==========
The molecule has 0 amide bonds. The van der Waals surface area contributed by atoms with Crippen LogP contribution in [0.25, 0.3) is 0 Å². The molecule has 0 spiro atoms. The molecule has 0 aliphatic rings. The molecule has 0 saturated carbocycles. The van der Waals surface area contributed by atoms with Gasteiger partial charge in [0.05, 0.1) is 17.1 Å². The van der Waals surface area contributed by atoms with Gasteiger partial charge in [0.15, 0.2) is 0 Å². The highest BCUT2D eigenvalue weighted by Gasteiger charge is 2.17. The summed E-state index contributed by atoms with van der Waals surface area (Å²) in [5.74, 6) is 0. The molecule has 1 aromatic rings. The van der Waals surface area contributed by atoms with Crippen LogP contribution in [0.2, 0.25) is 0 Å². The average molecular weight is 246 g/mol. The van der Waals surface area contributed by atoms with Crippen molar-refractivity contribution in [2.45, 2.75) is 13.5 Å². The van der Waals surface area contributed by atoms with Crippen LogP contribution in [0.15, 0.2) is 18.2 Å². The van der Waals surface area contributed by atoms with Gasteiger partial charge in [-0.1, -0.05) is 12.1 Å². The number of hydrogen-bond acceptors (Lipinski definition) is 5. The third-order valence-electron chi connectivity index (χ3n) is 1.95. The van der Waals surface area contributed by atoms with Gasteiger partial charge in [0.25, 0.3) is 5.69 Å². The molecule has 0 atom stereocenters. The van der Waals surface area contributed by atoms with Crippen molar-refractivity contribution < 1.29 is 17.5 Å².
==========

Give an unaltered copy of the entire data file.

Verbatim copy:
The molecule has 0 amide bonds. The van der Waals surface area contributed by atoms with Crippen LogP contribution in [0.25, 0.3) is 0 Å². The molecule has 0 spiro atoms. The molecule has 0 aliphatic rings. The molecule has 0 saturated carbocycles. The van der Waals surface area contributed by atoms with Gasteiger partial charge in [0.05, 0.1) is 17.1 Å². The van der Waals surface area contributed by atoms with Gasteiger partial charge in [0.15, 0.2) is 0 Å². The highest BCUT2D eigenvalue weighted by Gasteiger charge is 2.17. The summed E-state index contributed by atoms with van der Waals surface area (Å²) in [5.74, 6) is 0. The molecule has 1 aromatic rings. The van der Waals surface area contributed by atoms with Crippen LogP contribution in [0.2, 0.25) is 0 Å². The average molecular weight is 246 g/mol. The van der Waals surface area contributed by atoms with Crippen molar-refractivity contribution in [2.45, 2.75) is 13.5 Å². The van der Waals surface area contributed by atoms with Crippen LogP contribution in [0.15, 0.2) is 18.2 Å². The van der Waals surface area contributed by atoms with Gasteiger partial charge in [-0.1, -0.05) is 12.1 Å². The number of hydrogen-bond acceptors (Lipinski definition) is 5. The third-order valence-electron chi connectivity index (χ3n) is 1.95. The van der Waals surface area contributed by atoms with Gasteiger partial charge in [0.25, 0.3) is 5.69 Å². The molecule has 0 atom stereocenters. The van der Waals surface area contributed by atoms with Crippen molar-refractivity contribution < 1.29 is 17.5 Å².